3. Roll up the beef slices and secure them with wooden toothpicks, or wrap them with threads.
4. Heat the oil in a deep frying pan and fry the beef roulades until brown on each side.
5. Cover with water and cook for 30-40 minutes, until the meat becomes soft.
6. Mix flour with sour cream, add a little bit of sauce from the pot and pour the whole mixture over the roulades. Let it all cook for another 20 minutes.

Serve with yogurt dumplings, smooth potato dumplings, or any kind of noodles.

Saturday, January 22, 2011

Smooth Potato Dumplings--My Potato Crush

Two anecdotes come to my mind when I think about this dish. Not so long ago, at a party, I was having a conversation with a nice lady when the subject drifted toward food. "Oh, I love food" she declared at one moment. Since the conversation took a very interesting turn for me and could lead to an exchange of original recipes, I quickly admitted "I love food too". Then the lady looked at me with amusement "You love food? I love food!!!" she said exposing her curvy silhouette. "I have 20 cookbooks, I cook and I eat" she continued. "Well, I also have 20 cookbooks, I cook, and eat" I said "and I write a food blog". My last argument made her curious and she promised to check out my blog. Recently, again at a party, some hugged me and feeling my body asked "I know that you cook, but do you eat?"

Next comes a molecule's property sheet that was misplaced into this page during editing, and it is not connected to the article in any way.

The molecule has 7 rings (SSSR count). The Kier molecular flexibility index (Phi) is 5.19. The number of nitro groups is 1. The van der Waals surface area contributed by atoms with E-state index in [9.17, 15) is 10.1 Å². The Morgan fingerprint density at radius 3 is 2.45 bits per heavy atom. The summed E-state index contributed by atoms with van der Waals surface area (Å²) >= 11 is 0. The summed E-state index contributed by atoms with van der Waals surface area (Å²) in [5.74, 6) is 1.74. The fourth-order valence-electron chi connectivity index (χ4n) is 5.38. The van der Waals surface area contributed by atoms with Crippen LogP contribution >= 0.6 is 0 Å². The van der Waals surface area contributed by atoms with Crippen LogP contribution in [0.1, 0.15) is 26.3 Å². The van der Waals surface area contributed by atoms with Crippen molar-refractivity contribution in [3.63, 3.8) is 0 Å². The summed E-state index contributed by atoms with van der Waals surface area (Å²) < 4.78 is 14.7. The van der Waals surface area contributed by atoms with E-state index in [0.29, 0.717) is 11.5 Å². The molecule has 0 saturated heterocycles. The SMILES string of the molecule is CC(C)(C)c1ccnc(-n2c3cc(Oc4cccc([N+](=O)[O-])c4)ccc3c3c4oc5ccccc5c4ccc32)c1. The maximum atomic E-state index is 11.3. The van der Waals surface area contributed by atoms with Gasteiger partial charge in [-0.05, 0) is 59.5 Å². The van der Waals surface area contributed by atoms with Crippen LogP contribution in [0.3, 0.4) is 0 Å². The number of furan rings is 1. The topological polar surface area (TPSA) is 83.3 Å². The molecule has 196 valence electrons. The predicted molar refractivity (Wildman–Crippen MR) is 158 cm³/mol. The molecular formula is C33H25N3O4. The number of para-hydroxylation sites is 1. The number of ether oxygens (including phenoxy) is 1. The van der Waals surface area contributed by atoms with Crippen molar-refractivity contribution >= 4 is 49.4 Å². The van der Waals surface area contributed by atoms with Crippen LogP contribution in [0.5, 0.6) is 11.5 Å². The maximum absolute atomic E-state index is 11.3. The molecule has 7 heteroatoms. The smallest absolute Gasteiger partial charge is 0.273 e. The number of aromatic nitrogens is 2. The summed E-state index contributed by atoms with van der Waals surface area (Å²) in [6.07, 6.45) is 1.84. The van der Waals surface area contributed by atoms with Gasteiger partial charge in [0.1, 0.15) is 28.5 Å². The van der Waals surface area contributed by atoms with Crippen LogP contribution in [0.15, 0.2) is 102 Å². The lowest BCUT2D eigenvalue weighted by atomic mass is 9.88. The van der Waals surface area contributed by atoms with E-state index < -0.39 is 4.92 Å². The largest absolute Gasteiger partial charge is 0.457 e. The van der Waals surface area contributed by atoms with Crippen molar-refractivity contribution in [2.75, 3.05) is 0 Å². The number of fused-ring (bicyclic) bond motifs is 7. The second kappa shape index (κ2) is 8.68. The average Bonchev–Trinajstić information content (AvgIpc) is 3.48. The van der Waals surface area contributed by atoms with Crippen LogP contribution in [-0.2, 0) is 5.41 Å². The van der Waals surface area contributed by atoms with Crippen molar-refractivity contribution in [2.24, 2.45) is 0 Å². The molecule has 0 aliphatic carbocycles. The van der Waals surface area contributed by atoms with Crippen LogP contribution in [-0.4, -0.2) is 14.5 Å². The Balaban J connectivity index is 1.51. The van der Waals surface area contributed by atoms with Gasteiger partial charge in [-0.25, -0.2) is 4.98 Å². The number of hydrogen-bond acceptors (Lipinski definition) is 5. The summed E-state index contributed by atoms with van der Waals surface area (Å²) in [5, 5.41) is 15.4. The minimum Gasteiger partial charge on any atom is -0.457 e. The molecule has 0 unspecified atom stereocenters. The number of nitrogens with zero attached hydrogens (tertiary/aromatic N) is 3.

These conversations were rather funny and flattering, since I cook and I really eat what I cook. And these potato dumplings are the best proof. I am probably going to sound totally uncivilized confessing that, but I usually eat about ten of them at once. I love their smoothness and a sort of gummy texture and absolutely cannot resist them, especially if they drip with dark and spicy sauces.

They are called Silesian dumplings and the recipe originally comes from Silesia. And since Silesia has been influenced by Czech, German, and Polish culinary traditions, I guess there must be different variations of them all over Central Europe. Beside their taste I also love how easy they are to make: only two ingredients are required.

Potato dumplings taste best with meat (veal or beef) sauces, and taste particularly well with beef roulades--this recipe will appear in the next post--and accompanied by side dishes made of beets or red cabbage.